Bob Raissman checks in with some intriguing news:
Is the curtain falling on Ma and Pa Pinstripe? Will next season be John Sterling and Suzyn Waldman’s last in the Yankees radio booth?
Right now their future is up in the air. The Yankees contract with WCBS-AM, worth about $12 million per year, expires at the end of the 2011 season, so do Sterling and Waldman’s pacts. Sterling has been the radio voice of the Yankees since 1989. Waldman joined him in 2005.
There has yet to be any serious negotiations between the Yankees and WCBS. The job status of Ma and Pa cannot be resolved until a new radio-rights deal is cut. Industry moles say other outlets have chatted informally with Bombers brass. These potential suitors are looking to get a sense of which direction the club wants to go with its radio rights.
Outside of WCBS, which probably wants to keep the Yankees, it’s highly likely ESPN will – if it hasn’t already – stick its beak into the mix. For ESPN-1050, the process of trying to chip away at WFAN, longtime Mets rights holder, has not been easy.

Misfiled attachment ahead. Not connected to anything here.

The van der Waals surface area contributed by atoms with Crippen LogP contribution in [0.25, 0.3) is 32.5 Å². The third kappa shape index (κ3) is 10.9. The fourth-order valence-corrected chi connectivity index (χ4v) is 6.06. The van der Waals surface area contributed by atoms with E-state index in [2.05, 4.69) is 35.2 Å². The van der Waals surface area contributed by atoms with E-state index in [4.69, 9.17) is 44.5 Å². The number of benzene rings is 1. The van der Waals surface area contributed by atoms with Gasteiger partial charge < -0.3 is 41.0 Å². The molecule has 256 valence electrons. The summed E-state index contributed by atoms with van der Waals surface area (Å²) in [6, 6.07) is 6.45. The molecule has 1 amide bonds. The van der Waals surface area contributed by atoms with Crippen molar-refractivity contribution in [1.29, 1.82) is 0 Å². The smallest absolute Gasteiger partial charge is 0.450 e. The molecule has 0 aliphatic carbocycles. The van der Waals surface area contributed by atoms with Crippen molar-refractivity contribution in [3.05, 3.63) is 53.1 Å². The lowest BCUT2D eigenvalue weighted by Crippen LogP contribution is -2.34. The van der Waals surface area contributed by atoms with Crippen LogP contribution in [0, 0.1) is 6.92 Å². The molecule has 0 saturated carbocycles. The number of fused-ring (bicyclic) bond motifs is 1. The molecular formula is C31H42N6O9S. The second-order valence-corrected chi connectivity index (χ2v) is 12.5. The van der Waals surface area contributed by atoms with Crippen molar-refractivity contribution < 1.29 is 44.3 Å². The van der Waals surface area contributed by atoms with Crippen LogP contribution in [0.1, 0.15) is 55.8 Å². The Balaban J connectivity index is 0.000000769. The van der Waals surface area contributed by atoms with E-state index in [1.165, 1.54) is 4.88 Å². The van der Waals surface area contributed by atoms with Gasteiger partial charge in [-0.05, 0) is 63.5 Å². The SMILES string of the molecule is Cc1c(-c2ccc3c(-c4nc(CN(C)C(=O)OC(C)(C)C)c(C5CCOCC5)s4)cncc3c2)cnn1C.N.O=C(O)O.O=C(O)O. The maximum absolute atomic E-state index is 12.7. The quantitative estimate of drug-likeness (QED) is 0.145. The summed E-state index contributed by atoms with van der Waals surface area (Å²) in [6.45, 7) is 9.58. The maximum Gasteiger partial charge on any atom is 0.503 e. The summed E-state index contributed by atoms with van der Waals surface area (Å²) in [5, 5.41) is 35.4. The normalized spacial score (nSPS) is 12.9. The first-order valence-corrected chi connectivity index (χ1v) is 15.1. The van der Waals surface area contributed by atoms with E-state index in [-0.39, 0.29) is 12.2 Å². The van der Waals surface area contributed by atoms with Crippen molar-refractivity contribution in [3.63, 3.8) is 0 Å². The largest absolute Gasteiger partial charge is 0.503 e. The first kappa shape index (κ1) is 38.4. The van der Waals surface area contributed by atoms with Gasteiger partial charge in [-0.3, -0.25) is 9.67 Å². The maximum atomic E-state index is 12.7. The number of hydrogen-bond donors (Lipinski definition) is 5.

There are 2 issues here. The first is the possibility that the team moves off WCBS, which I think is a terrible idea. WCBS has an excellent signal that reaches across the tri-state area. Conversely, ESPN-1050 has a weak signal that would limit the Yankees to a far smaller constituency. I cannot imagine that a few extra bucks received from ESPN would be worth cutting off thousands of fans and commuters from the product.
The second issue is that of the announcers. I happen to like Sterling, as I find that he handles exciting moments very well and properly captures the drama of important games. Even so, I must acknowledge that he has started making an incredible number of mistakes per game. While I find him entertaining, he is no longer the right announcer to handle a 162 game schedule where he needs to be the eyes for the listener. No matter whether the team stays at WCBS or goes to ESPN, they should take this opportunity to move on from the current broadcast team. With the excellent Jon Miller no longer at ESPN, perhaps he can be pried away from his job with the Giants by a large offer of full-time employment. I think the team should try and pair Miller with a younger announcer who can be groomed to eventually take over the lead role. This would give the Yankees a qualified lead announcer, as well as give them a definitive plan for the future once Miller retires.
How would you handle these issues?
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